Ethiopia's Prime Minister Abiy Ahmed has been widely praised for introducing sweeping reforms aimed at ending political repression, writes BBC Africa editor Fergal Keane after visiting the country.
The crowd at the airport in Jimma in Ethiopia's Oromia region was handpicked and universally rapturous.
But these were not the praise-singing party hacks who so often grace the arrivals and departures of powerful men in Africa.
Men and women, old, young and very young - beaming babies were held above the crowd - had gathered to witness the arrival of a political sensation.
"We are so very happy," an elderly man shouted to me above the sound of the military band, "it is like a renaissance. We have waited so long for this."
Shift from autocracy
Then Abiy Ahmed was among us, descending the steps of his plane to delighted cheers, testing the nerves of his security detail as he reached into the crowd to kiss a baby here, embrace an old man there.
I was conscious of an extraordinary fusion between the driven energy of an individual and the hope of a nation. Africa has rarely seen anyone like him.
At 42 he is the youngest leader on the continent but his impact is far greater than his age suggests.
When the ruling Ethiopian People's Revolutionary Democratic Front (EPRDF) coalition elected him prime minister nine months ago the country, Africa's second largest in terms of population with more than 100 million people, shifted decisively from a long period of autocracy.
He ended a 20-year conflict with neighbouring Eritrea, freed thousands of political prisoners, unfettered the media and appointed women to half the cabinet posts.
Parliament also accepted his female nominees for president and head of the supreme court.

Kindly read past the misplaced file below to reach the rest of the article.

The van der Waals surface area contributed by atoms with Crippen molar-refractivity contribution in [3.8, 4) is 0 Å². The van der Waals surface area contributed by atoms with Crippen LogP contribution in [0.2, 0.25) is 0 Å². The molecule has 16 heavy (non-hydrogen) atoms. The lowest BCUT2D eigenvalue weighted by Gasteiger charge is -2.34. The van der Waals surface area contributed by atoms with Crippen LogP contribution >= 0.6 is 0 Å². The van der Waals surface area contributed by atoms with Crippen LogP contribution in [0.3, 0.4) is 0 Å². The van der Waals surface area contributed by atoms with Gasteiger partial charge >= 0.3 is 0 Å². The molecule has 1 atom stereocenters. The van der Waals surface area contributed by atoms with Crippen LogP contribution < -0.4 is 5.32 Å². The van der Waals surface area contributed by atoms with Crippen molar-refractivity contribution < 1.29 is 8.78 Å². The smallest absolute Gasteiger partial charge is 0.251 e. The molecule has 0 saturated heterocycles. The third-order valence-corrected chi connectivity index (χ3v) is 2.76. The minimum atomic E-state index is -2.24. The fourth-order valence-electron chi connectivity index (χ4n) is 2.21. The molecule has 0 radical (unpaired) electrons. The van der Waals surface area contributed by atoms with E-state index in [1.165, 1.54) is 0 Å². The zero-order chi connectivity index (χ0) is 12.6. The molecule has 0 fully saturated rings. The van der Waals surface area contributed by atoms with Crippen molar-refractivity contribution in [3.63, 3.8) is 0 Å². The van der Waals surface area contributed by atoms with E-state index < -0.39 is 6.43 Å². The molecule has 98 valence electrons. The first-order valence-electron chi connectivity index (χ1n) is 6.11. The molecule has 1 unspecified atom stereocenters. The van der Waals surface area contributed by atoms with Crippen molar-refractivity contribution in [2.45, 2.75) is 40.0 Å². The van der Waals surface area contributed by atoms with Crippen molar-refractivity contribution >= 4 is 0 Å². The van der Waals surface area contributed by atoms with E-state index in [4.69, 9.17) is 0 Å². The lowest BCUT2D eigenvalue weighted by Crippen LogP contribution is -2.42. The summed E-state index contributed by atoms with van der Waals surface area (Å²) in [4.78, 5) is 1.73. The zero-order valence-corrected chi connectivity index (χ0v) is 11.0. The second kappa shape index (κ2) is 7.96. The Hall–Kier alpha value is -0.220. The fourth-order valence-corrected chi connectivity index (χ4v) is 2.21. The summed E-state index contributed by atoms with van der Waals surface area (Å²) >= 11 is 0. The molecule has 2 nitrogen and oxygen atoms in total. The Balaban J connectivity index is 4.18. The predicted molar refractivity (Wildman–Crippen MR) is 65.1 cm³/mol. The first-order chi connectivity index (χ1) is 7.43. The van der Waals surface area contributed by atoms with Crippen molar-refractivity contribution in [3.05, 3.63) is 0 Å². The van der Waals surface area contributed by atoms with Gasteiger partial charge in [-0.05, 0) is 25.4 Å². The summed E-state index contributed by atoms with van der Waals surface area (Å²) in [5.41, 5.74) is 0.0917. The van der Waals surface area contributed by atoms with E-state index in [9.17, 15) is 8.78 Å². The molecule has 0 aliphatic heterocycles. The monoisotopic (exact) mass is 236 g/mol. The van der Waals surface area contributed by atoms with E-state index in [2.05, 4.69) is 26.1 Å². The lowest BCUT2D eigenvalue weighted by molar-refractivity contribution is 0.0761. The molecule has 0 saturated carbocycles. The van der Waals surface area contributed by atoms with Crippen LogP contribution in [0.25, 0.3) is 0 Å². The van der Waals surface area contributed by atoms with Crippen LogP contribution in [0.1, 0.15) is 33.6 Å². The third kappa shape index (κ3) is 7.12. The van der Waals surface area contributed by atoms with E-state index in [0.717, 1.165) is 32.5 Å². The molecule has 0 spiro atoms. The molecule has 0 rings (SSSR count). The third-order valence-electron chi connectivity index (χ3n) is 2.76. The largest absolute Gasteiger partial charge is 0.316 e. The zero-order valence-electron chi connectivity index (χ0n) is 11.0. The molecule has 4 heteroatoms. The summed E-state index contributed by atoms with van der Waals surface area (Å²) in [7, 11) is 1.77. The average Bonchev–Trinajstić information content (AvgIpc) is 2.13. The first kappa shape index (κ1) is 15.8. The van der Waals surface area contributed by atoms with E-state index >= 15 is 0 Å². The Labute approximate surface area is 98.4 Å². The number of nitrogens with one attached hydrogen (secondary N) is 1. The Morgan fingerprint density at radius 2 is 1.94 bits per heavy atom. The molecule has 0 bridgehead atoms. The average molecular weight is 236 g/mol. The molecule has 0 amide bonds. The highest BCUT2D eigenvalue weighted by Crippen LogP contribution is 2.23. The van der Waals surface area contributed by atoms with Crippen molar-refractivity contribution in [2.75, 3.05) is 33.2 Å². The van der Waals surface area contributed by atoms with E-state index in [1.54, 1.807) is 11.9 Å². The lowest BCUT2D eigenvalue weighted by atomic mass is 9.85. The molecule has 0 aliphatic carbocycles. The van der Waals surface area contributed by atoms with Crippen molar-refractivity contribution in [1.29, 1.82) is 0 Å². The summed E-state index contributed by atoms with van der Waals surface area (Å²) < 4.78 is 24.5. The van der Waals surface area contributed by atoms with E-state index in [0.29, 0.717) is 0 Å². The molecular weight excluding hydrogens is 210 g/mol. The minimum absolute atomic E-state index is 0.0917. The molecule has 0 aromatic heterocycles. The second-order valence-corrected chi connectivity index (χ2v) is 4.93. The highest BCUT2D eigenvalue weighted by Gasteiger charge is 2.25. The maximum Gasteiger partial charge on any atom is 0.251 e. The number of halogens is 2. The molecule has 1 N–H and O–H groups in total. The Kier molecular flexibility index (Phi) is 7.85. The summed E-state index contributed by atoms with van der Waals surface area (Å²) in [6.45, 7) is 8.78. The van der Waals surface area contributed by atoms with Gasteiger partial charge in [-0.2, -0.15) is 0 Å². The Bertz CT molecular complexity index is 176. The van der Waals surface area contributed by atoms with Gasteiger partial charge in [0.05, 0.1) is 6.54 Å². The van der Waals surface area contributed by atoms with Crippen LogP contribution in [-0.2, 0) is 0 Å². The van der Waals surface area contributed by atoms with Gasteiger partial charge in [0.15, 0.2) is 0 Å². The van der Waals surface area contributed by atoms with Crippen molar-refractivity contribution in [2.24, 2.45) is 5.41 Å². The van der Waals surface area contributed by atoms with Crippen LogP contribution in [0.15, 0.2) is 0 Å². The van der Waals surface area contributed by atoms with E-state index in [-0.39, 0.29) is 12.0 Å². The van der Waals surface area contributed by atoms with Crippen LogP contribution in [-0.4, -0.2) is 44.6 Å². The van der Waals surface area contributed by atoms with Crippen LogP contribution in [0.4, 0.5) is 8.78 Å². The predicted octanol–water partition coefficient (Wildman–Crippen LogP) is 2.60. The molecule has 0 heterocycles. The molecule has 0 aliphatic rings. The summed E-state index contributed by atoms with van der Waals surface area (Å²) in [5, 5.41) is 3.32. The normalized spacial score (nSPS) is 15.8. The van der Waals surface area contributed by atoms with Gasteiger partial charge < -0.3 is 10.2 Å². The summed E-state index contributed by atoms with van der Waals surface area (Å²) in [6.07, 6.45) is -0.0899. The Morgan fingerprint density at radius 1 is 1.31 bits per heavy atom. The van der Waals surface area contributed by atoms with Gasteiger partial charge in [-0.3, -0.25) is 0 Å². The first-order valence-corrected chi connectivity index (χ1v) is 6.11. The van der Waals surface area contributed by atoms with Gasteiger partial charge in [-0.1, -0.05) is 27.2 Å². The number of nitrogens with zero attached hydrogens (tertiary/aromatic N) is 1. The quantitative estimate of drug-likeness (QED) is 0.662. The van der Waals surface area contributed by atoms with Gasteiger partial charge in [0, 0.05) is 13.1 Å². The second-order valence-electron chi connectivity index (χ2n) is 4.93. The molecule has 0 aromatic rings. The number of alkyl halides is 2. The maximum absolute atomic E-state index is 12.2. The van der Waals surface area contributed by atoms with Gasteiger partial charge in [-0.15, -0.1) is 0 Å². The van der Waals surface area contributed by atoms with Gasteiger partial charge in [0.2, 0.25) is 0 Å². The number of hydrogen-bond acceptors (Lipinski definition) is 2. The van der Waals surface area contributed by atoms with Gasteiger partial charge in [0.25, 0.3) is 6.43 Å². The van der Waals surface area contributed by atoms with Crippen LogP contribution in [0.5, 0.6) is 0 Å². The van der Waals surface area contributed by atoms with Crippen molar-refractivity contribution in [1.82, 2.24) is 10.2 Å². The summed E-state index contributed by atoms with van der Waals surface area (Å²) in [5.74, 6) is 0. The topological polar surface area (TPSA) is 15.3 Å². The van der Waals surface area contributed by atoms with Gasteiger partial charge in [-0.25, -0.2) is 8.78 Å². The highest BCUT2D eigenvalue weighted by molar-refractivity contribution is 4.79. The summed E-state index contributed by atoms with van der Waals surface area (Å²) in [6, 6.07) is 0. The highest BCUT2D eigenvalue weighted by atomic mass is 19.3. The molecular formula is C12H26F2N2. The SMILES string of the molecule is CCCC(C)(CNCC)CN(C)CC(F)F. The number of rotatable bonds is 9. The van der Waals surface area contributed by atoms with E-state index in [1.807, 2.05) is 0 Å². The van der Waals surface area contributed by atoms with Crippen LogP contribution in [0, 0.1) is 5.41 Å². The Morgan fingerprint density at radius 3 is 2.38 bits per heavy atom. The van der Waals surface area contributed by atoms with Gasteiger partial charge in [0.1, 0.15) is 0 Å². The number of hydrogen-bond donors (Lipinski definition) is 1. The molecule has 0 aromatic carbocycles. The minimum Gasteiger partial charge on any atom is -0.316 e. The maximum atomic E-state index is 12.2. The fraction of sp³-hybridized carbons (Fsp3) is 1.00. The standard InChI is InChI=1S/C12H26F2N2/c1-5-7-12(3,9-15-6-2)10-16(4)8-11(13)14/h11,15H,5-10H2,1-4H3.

On top of that, he asked a dissident leader to return from exile in the United States to run the electoral commission.
The pace of change has delighted pro-democracy activists and thrown more reactionary elements off balance.
Fourteen years ago, Birtukan Mideksa spent 18 months in prison as leader of an opposition party before leaving for exile in the US.
She was as surprised as most observers when Mr Abiy invited her to return and chair the National Election Board.
"Thousands, if not millions, of people paid [a heavy price] to see this kind of change in this country… to see this opening," Ms Birtukan told me.
"To have a former opposition leader, former dissident, to lead an institution with significant independence of action... means a lot.
"For those people who paid a price in the process, it's really significant," Ms Birtukan added.
'Use ideas not weapons'
But change has inevitably emphasised the significant challenges still facing Mr Abiy.
When I caught up with him at a graduation ceremony for medical students in Jimma he appealed to them to "use ideas not weapons" and to follow the example of a nation like Japan, which recovered from World War Two to build a sophisticated economy.